20 Feb

“I love stories of resilience and tenacity, and I look for hopeful stories everywhere”


As promised, my Q&A for the February edition of my Bartography Express newsletter is with my friend Rose Brock. Formerly a school librarian in the Dallas area, Rose is now assistant professor in the Department of Library Science at Sam Houston State University. She’s an expert in young adult literature, and she’s the editor of the soon-to-be-published Hope Nation: YA Authors Share Personal Moments of Inspiration (Philomel).

Hope Nation is a Junior Library Guild selection, and it includes stirring contributions by Libba Bray, Angie Thomas, Marie Lu, Alexander London, Christina Diaz Gonzalez, and many other accomplished members of the YA community. The authors are all donating their fees to charity, with the publisher matching those contributions.

In the book’s introduction, Rose talks a bit about her own story, including her family’s immigration from Germany when she was in elementary school, the hardships her new life entailed, and what helped her get past them.

“In my childhood home, finding hope was a directive,” she writes. “It was expected that the world’s lemons would be made into fresh lemonade. Perhaps that is the reason I’m an optimist. A dreamer. A hoper. And whether it’s in my genetic makeup to see the glass as half full or it’s a product of conditioning, I love stories of resilience and tenacity, and I look for hopeful stories everywhere—in books, in movies, and most importantly, in real life.”

I’m giving away one copy of Hope Nation. If you’re a Bartography Express subscriber with a US mailing address and you want the winner to be you, just let me know (in the comments below or by emailing me) before midnight on February 28, and I’ll enter you in the drawing.

In the meantime, please enjoy my two-question Q&A with Rose Brock.

Chris: I don’t know if the parameters you provided to your contributors were anything more specific than “Write something hopeful,” though I imagine you must have had a general idea of the sort of pieces they would create. But what did you receive in their essays that you weren’t expecting?

Rose: That’s a great question, Chris. I feel like when I first approached my contributors, I did give them a great deal of latitude in regard to the personal story/essay they wanted to share, but I did ask them to make dig deeply into their own experiences and share about those moments where hope felt elusive.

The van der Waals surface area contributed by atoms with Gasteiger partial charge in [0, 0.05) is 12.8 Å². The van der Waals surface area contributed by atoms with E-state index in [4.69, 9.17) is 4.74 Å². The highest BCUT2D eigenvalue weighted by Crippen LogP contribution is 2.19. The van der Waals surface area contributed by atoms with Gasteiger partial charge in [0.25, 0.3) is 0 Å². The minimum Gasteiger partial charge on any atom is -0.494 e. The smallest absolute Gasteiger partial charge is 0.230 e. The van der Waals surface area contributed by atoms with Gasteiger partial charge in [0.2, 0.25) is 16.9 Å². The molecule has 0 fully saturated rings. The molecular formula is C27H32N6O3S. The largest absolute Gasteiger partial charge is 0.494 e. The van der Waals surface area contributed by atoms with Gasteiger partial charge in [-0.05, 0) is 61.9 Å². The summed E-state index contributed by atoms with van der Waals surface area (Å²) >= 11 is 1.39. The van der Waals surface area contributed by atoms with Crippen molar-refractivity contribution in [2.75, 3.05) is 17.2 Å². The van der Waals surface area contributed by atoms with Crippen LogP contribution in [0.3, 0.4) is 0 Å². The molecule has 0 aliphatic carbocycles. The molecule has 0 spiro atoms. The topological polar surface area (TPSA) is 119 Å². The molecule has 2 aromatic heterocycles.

Since you’ve read the collection, you know that each author tackled this call differently. The one thing each selection in Hope Nation has in common with the others is that what each of these writers shares is simply a piece of a collective human experience. Each of them (and us) has been a teen, and we know that teens are as passionate as people come about the things that matter most in their lives. That’s why hard times for them feel so stinking hard. Without a bit more of what I call “butt time on Earth”, it’s difficult and sometimes impossible to have perspective—you need life experience for that. These writers have that in spades, and these personal stories capture that—abuse, family financial ruin, death, lost body parts, immigrant experiences—it’s all there and more.

So with that said, what was I not expecting? I didn’t expect these contributions to be so personal even though that’s what I asked for—my first idea of this book was that this would be a modern Chicken Soup for the Teenage Soul, and in some ways it is, but I believe it’s much more than that, too. It’s raw and it’s real, and the thing I love most is that these brave writers of YA (who love their readers the way I’ve loved the thousands of teens I’ve worked with over the years) is that they have opened themselves up in such intimate ways, allowing all of us to see the scars they’ve endured and wear as badges of honor. The stand on the other side of those experiences saying, “I’m still here, and I’m here for you.”

Chris: Hope Nation would be a terrific book to get into the hands of young people eligible to vote for the first time in 2018 or 2020. Are there other particular audiences that you hope will read this book, take it to heart, and get motivated by it?